“Let’s be clear. All governments in Canada want our cities to achieve economic success.  When governments talk about strengthening the middle-class, that’s exactly how it needs to happen.  New industry, new businesses, lots of innovation and lots of new jobs that pay well. 

“The piece that needs to be added to that formula is housing affordability and choice, because this is the key to maintaining the quality of life we all see as being so

important to Canada’s future economic success.

“When it comes to affordability, there are a range of policy solutions available to governments, all of which CHBA has been promoting for some time:

•          “The development of a National Housing Strategy by the federal government needs to encompass the full housing continuum, from social housing through to market rental and home ownership. Given that Canada’s ‘quality of life’ is a strategic competitive advantage,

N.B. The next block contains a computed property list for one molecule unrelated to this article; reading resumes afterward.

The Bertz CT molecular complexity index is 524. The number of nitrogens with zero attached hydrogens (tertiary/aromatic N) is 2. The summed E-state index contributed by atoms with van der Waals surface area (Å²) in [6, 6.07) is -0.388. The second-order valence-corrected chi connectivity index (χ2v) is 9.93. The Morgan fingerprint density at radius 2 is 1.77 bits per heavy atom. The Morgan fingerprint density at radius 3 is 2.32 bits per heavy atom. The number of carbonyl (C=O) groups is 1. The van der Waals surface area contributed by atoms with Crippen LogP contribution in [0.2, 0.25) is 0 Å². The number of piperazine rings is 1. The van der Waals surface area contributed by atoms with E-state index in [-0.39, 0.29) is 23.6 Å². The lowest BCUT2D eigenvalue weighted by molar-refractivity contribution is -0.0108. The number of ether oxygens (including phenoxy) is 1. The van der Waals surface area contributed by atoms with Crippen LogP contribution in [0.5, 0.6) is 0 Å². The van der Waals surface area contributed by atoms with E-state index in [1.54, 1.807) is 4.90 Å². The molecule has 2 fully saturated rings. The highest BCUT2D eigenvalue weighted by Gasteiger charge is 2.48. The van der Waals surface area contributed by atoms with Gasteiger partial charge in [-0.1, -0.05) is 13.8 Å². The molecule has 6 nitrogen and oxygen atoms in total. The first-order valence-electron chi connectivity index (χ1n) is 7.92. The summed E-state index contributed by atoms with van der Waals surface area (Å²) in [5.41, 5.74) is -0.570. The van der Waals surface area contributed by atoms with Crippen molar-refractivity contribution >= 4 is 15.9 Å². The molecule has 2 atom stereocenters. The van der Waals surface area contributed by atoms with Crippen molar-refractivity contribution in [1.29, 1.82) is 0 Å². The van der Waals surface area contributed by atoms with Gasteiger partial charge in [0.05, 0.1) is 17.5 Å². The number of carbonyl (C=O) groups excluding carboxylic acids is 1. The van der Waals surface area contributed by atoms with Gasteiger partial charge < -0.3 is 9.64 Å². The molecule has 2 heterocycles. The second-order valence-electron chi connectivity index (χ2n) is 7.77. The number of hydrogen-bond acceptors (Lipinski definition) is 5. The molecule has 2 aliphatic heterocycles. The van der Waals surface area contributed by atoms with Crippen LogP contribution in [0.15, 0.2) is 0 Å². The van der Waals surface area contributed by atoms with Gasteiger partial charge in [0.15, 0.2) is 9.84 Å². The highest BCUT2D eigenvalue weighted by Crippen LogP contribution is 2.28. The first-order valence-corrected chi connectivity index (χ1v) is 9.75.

anything less than this will be a missed opportunity.

•          “The funding collaboration between all three levels of government around infrastructure and transit needs to apply a ‘housing lens’ that incorporates affordability as a clear goal.  Particularly in relation to transit investments, there is a pressing need to integrate planning to take advantage of valuable opportunities such as transit-oriented development that can provide the wider range of housing options required to build ‘complete communities’ with a place for everyone, and the means to easily commute and get around.

•          “The compounding taxation of new housing needs to be addressed. Over-taxation of new homes is a huge problem that simply undermines affordability and locks more and more Canadians out of homeownership. Development should pay its fair share, but no more than that.

•          “Similarly, new market housing should not have to pay for social housing.  Supporting those in need is a community responsibility that should be shared by the whole community, not just new home buyers.